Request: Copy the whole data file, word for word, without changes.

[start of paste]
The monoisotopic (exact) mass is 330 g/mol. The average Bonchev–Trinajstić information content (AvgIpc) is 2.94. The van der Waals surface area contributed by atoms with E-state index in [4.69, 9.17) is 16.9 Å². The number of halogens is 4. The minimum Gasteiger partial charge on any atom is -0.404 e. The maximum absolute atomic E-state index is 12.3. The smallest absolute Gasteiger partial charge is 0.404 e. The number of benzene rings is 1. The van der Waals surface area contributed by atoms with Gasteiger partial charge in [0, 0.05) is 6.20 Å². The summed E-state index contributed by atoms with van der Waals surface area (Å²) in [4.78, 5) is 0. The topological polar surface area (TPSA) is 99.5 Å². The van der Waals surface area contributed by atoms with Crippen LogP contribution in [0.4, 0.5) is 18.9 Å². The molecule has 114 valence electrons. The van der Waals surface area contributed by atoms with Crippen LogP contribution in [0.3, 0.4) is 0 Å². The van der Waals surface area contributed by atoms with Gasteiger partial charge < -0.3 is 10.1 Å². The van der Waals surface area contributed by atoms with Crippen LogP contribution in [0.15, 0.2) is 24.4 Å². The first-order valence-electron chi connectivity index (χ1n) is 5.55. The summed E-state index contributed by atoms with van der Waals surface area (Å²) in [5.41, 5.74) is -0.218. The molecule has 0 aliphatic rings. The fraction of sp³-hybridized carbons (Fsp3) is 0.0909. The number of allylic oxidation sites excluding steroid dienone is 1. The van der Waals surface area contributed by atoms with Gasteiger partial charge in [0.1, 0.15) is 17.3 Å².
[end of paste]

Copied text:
The monoisotopic (exact) mass is 330 g/mol. The average Bonchev–Trinajstić information content (AvgIpc) is 2.94. The van der Waals surface area contributed by atoms with E-state index in [4.69, 9.17) is 16.9 Å². The number of halogens is 4. The minimum Gasteiger partial charge on any atom is -0.404 e. The maximum absolute atomic E-state index is 12.3. The smallest absolute Gasteiger partial charge is 0.404 e. The number of benzene rings is 1. The van der Waals surface area contributed by atoms with Gasteiger partial charge in [0, 0.05) is 6.20 Å². The summed E-state index contributed by atoms with van der Waals surface area (Å²) in [4.78, 5) is 0. The topological polar surface area (TPSA) is 99.5 Å². The van der Waals surface area contributed by atoms with Crippen LogP contribution in [0.4, 0.5) is 18.9 Å². The molecule has 114 valence electrons. The van der Waals surface area contributed by atoms with Crippen LogP contribution in [0.3, 0.4) is 0 Å². The van der Waals surface area contributed by atoms with Gasteiger partial charge < -0.3 is 10.1 Å². The van der Waals surface area contributed by atoms with Crippen LogP contribution in [0.15, 0.2) is 24.4 Å². The first-order valence-electron chi connectivity index (χ1n) is 5.55. The summed E-state index contributed by atoms with van der Waals surface area (Å²) in [5.41, 5.74) is -0.218. The molecule has 0 aliphatic rings. The fraction of sp³-hybridized carbons (Fsp3) is 0.0909. The number of allylic oxidation sites excluding steroid dienone is 1. The van der Waals surface area contributed by atoms with Gasteiger partial charge in [0.1, 0.15) is 17.3 Å².